Girl Meets God: On the Path to a Spiritual Life. By Lauren F. Winner. Algonquin Books, 305 pp., $23.95.
If there’s anything worse than books by writers in their mid-20s looking back on life, it’s books by people who have found Jesus. Unless you’re Augustine or John Donne, your spiritual autobiography, while doubtless thrilling to your parents, is probably going to sound trite. So Lauren Winner’s combination of genres—a memoir before its time, and a story about finding God—augurs to be deadly. But the author’s account of her odyssey from Orthodox Judaism to evangelical Christianity makes a vivid book.
Winner, 26, is a graduate of Columbia University and Clare College, Cambridge. She has been a staff writer for Christianity Today, book review editor for Beliefnet.com and a contributor to the New York Times Book Review. She is the coauthor of a new history of American Protestantism and is already working on her next book, a pastoral essay for unmarried Christians struggling with sexual temptation. She is an evangelical Episcopalian, prodigiously well read, who can talk scripture with the low-church folk and is well connected in the publishing precincts of the Ivy League.
Raised in North Carolina and Virginia by a Reform Jewish father and a lapsed Baptist mother, Winner turned in high school toward Orthodox Judaism. At Columbia, she wore ankle-length skirts and kept kosher. She dated a Harvard student, whom she peeked at, lovingly, across the mechitzah, the partition that separates the sexes during prayer.
Yet she found herself drawn to the Cloisters, the uptown New York museum filled with Christian art, where she spent hours staring at medieval unicorns. She took classes on the New Testament. When her boyfriend wondered about her new obsession, she said Christianity was just a hobby. But privately she remembered the teenage dream in which she had been kidnapped by mermaids and rescued by a man who resembled actor Daniel Day-Lewis but, she had always known, was Jesus.
Just before her senior year of college, Winner happened on Jan Karon’s novel At Home in Mitford; she spent the next week reading and rereading it and its sequel. “They were no great works of literature, just vignettes about the people in Father Tim’s parish, stories about ordinary Christians working out ordinary faith in their ordinary lives. They sang hymns I didn’t know from a prayer book I had never opened. And I thought, I want what they have.”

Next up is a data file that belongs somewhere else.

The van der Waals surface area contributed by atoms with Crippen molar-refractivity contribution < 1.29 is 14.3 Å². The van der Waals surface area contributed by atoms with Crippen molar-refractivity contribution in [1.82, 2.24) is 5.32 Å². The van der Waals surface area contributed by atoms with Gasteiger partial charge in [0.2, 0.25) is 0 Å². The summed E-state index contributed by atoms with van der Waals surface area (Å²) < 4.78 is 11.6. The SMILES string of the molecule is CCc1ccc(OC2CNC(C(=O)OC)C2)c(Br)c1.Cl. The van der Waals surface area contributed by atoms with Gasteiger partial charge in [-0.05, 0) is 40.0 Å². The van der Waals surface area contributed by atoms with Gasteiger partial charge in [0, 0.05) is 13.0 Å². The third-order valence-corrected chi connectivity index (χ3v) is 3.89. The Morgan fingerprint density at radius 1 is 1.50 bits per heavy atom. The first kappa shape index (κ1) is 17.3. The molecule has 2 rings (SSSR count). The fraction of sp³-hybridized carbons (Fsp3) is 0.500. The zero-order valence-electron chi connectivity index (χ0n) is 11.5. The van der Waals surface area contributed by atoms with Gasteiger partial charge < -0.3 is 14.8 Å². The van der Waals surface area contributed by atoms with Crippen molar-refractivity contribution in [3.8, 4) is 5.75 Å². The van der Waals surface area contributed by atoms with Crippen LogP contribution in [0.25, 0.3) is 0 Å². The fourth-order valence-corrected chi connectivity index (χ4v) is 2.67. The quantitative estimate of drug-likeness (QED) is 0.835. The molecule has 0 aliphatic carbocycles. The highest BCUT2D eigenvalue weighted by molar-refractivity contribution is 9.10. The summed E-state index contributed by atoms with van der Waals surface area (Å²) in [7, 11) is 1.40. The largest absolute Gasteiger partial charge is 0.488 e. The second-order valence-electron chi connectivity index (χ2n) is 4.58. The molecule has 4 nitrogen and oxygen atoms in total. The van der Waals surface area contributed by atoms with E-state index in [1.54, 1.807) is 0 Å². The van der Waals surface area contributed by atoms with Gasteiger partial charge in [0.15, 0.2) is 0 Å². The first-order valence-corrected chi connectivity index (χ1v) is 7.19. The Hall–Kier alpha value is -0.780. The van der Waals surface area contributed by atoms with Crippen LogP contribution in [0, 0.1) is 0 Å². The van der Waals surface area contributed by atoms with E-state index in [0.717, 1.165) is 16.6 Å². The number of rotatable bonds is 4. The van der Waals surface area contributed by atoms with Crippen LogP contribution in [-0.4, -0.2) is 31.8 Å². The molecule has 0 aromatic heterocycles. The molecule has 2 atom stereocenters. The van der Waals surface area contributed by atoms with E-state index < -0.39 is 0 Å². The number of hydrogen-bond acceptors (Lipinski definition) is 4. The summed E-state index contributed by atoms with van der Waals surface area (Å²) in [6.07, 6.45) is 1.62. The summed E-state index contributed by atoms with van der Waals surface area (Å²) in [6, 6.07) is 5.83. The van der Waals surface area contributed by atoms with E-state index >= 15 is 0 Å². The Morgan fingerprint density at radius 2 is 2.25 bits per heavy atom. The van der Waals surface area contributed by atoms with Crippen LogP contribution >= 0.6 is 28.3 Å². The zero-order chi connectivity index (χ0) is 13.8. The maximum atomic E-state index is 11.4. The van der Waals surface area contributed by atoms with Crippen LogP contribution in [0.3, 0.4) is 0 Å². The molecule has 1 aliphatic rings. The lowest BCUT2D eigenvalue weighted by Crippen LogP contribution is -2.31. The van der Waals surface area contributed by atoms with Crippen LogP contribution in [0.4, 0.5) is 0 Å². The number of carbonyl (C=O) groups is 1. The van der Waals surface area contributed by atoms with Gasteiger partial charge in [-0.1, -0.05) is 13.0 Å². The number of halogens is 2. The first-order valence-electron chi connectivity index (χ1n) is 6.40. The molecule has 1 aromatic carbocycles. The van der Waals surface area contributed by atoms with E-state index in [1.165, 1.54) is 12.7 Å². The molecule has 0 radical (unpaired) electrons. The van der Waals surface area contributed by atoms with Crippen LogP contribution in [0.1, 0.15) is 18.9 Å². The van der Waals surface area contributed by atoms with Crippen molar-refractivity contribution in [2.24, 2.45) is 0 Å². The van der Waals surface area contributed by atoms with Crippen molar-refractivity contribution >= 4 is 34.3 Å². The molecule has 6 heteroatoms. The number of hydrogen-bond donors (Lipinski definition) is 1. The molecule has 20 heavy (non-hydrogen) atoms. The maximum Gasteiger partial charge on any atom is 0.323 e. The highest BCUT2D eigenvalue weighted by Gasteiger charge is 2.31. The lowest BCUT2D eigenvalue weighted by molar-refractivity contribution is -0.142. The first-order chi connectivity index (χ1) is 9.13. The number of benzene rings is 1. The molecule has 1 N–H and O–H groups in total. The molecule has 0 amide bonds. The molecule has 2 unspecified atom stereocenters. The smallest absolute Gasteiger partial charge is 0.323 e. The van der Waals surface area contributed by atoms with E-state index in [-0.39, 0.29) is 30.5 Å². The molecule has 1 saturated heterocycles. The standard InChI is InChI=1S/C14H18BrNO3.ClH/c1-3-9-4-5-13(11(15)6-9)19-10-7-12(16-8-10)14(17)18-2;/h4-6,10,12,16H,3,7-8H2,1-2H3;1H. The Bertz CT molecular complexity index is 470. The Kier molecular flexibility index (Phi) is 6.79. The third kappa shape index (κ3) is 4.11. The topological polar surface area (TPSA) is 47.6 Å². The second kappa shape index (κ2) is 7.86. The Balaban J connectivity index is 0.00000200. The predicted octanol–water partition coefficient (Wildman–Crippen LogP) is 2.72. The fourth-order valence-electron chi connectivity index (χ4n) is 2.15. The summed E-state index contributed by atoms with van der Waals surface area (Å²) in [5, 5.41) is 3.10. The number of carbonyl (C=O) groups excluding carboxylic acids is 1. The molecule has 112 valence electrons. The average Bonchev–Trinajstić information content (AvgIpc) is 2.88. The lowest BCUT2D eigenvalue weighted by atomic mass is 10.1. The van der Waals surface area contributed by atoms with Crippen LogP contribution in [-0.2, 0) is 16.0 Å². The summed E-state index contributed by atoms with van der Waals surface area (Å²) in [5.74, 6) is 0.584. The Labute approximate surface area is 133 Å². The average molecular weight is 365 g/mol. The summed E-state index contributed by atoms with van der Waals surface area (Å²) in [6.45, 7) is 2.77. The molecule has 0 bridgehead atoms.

To a born-again Christian, this story will make perfect sense. The adolescent dream with a movie star Jesus, the charming if syrupy novels—these can be signs from God. To anyone who has not had such a conversion experience, these stories are a bit embarrassing. When Winner renounces her Judaism by abandoning her Jewish books on the steps of a synagogue, “the way an unmarried mother might have left her baby on the steps of an orphanage in some earlier era,” her religious life seems like a soap opera. As a spiritual memoir, her book is a failure in the ways that spiritual memoirs almost have to be: communion with God, like falling in love, is almost impossible to describe convincingly to the uninitiated.
As literature, however, the book succeeds. Although Winner sometimes swerves toward hokiness (after reuniting with an old flame, she takes “a shower that is long”; she is “courted by a very determined carpenter from Nazareth”), her prose mostly hums along. This book is an apt primer for anyone curious about Judaism, Jewish cooking, biblical exegesis, the mysteries of the Eucharist, and the Book of Common Prayer. You won’t forget her descriptions of the tart English woman who baptizes her, the Jewish friends hurt by her turn toward Christ, or her intimate relationship with the Jesus pictures covering her bedroom wall.
Winner doesn’t wimp out. She describes the four tattoos—forbidden by Jewish law—that she got as a teenager, and she owns up to her flaws: “My confessions seem usually to concern two familiar topics: prayer and sex. Not enough of one, too much of the other.” In Girl Meets God, we learn how a love for Jesus commingles with fishnet stockings, a taste for single malt scotch, and a guilty, wistful relationship with Judaism, the religion she has forsaken.
Girl Meets God left me still puzzled about Winner’s religious life, yet more intrigued than ever by her naked, brilliant eccentricity. That is the worst, and the best, I can say about this impressive book.